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National Policy Forum, 8 Feb Nov 2002
Partnership in Power – Act II Scene 1
The National Policy Forum on 8 February discussed five
policy areas: Britain in the world; democracy,
citizenship and political engagement; health; trade and
industry; and welfare reform. The documents will be
revised, approved by the Joint Policy Committee on 28
February, and then published for party consultation
through to September and the annual conference.
Charles Clarke promised that electronically-submitted
responses would be displayed on Labour’s website, a
great opportunity to rebuild communication.
The Forum aimed to produce accessible papers with
open-ended questions to stimulate debate, and also to
reduce ambiguity. Members were alarmed by the
widely-leaked statement that the future NHS would
provide “largely comprehensive services,
overwhelmingly free at the point of use”. This was
intended merely to reflect current charges for
prescriptions, eye tests and dentistry, and perhaps
future fees for TV or internet access in hospitals, and it
will be rephrased to avoid misinterpretation. Plans to
increase NHS capacity by using private healthcare
suppliers “to the full” still caused unease, but an
appendix came down firmly in favour of general taxation
as the most efficient and equitable funding method.
Overall, members felt the documents sometimes took a
narrow parliamentary view, and should include
perspectives from local and regional government, from
devolved institutions in Scotland and Wales, and from
Many specific changes were proposed. The nature of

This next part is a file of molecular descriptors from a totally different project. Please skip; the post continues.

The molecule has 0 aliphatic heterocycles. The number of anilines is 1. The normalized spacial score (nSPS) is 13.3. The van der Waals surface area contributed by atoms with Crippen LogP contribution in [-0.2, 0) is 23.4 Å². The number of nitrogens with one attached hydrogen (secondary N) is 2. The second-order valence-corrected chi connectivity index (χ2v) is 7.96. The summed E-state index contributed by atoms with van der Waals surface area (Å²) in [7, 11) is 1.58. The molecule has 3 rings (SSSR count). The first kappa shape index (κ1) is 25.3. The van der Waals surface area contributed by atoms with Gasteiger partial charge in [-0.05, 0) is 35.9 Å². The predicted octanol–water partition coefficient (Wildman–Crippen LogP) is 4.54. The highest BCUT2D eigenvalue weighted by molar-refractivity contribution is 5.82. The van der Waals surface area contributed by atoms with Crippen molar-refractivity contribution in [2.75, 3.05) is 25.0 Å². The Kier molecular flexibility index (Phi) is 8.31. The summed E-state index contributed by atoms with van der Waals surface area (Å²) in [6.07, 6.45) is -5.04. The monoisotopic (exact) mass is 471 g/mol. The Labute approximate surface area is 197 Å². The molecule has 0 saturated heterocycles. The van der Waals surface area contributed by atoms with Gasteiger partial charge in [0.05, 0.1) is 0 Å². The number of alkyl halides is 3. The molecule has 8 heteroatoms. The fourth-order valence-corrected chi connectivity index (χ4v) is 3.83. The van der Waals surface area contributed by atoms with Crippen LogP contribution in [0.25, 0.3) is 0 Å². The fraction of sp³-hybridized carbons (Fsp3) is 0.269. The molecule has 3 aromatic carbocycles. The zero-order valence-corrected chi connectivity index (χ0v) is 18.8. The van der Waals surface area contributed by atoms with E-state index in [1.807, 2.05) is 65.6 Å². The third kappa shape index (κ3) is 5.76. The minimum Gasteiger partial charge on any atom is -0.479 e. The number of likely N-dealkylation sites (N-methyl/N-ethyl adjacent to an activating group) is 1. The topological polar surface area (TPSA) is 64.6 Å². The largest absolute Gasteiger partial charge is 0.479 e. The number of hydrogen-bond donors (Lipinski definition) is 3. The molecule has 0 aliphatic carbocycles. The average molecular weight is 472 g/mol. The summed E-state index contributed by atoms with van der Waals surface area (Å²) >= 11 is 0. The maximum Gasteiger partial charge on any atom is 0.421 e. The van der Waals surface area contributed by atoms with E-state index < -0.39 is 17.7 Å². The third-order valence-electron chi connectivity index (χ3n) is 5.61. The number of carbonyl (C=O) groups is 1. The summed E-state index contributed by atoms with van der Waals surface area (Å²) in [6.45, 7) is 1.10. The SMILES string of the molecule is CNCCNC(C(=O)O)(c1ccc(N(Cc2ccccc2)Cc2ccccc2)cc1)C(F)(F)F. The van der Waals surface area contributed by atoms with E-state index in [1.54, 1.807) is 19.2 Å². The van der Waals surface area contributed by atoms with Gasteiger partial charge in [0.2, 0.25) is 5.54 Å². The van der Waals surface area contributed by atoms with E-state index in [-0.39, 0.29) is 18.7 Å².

reform and the role of the private sector in public
services should be defined, and transferred employees
should be safeguarded. National Missile Defense would
not protect against 11 September-type terrorist attacks,
as implied. The health paper should include dentistry
and mental health services. Party policy enabling
candidates to stand for public office at 18 should be
implemented, and raising turnout and political
engagement depended on vision and motivation, not
tinkering with the mechanics of the vote. And with the
collapse of Equitable Life, the close of final salary
occupational schemes, and the falling value of annuities,
I would like to reconsider compulsory contributions to
universal state-managed pensions, as agreed when
Conference debated welfare reform in 1999.
How much difference the Forum made will be seen when
the revised papers emerge. They are shorter than last
time, and somewhat more readable. But the most
important questions are the ones that no-one has
thought of yet, a point reiterated at a recent regional
conference. If areas or options are missing,
constituencies, branches, forums or unions must include
them in their submissions.
The Forum will not reconvene until November, and the
policy commissions were asked to keep other members
informed on feedback and on party views on
contemporary issues. The Industry Commission has not
received a single letter or resolution since I joined it in
October, and assumes universal contentment with
employment rights, work/life balance, the national
minimum wage, productivity, manufacturing, the Post
Office, GATS (the General Agreement on Trade of
Services), export credit guarantees for projects such as
the Ilisu Dam, controls on selling military equipment,
energy policy, and sustainable development. If we are
wrong, please send us your suggestions for change.
Ann Black
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